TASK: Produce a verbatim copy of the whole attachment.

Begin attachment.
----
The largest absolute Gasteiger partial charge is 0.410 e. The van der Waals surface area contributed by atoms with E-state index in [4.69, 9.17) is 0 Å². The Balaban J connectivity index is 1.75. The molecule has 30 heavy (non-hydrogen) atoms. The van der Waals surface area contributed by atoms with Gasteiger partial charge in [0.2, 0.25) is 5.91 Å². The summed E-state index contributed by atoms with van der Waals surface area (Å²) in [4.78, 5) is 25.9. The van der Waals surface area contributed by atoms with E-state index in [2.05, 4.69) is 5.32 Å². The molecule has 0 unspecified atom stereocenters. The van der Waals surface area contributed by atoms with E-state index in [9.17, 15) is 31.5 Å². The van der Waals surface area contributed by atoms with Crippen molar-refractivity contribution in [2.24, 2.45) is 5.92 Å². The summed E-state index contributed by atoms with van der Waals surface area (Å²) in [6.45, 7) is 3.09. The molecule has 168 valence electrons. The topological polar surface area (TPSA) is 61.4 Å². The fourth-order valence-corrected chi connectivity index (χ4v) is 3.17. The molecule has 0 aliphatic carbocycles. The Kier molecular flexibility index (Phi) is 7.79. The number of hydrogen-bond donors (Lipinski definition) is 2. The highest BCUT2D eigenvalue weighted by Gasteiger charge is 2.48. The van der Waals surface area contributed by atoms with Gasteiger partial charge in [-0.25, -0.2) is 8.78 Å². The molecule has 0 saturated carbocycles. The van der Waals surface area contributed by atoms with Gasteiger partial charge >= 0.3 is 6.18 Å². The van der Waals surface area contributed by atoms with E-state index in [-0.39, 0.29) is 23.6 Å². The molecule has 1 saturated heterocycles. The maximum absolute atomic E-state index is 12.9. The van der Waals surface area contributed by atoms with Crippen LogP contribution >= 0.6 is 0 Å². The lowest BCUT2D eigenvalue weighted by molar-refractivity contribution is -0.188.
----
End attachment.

The largest absolute Gasteiger partial charge is 0.410 e. The van der Waals surface area contributed by atoms with E-state index in [4.69, 9.17) is 0 Å². The Balaban J connectivity index is 1.75. The molecule has 30 heavy (non-hydrogen) atoms. The van der Waals surface area contributed by atoms with Gasteiger partial charge in [0.2, 0.25) is 5.91 Å². The summed E-state index contributed by atoms with van der Waals surface area (Å²) in [4.78, 5) is 25.9. The van der Waals surface area contributed by atoms with E-state index in [2.05, 4.69) is 5.32 Å². The molecule has 0 unspecified atom stereocenters. The van der Waals surface area contributed by atoms with E-state index in [9.17, 15) is 31.5 Å². The van der Waals surface area contributed by atoms with Crippen molar-refractivity contribution in [2.24, 2.45) is 5.92 Å². The summed E-state index contributed by atoms with van der Waals surface area (Å²) in [6.45, 7) is 3.09. The molecule has 168 valence electrons. The topological polar surface area (TPSA) is 61.4 Å². The fourth-order valence-corrected chi connectivity index (χ4v) is 3.17. The molecule has 0 aliphatic carbocycles. The Kier molecular flexibility index (Phi) is 7.79. The number of hydrogen-bond donors (Lipinski definition) is 2. The highest BCUT2D eigenvalue weighted by Gasteiger charge is 2.48. The van der Waals surface area contributed by atoms with Gasteiger partial charge in [-0.25, -0.2) is 8.78 Å². The molecule has 0 saturated carbocycles. The van der Waals surface area contributed by atoms with Gasteiger partial charge >= 0.3 is 6.18 Å². The van der Waals surface area contributed by atoms with E-state index in [-0.39, 0.29) is 23.6 Å². The molecule has 1 saturated heterocycles. The maximum absolute atomic E-state index is 12.9. The van der Waals surface area contributed by atoms with Crippen LogP contribution >= 0.6 is 0 Å². The lowest BCUT2D eigenvalue weighted by molar-refractivity contribution is -0.188.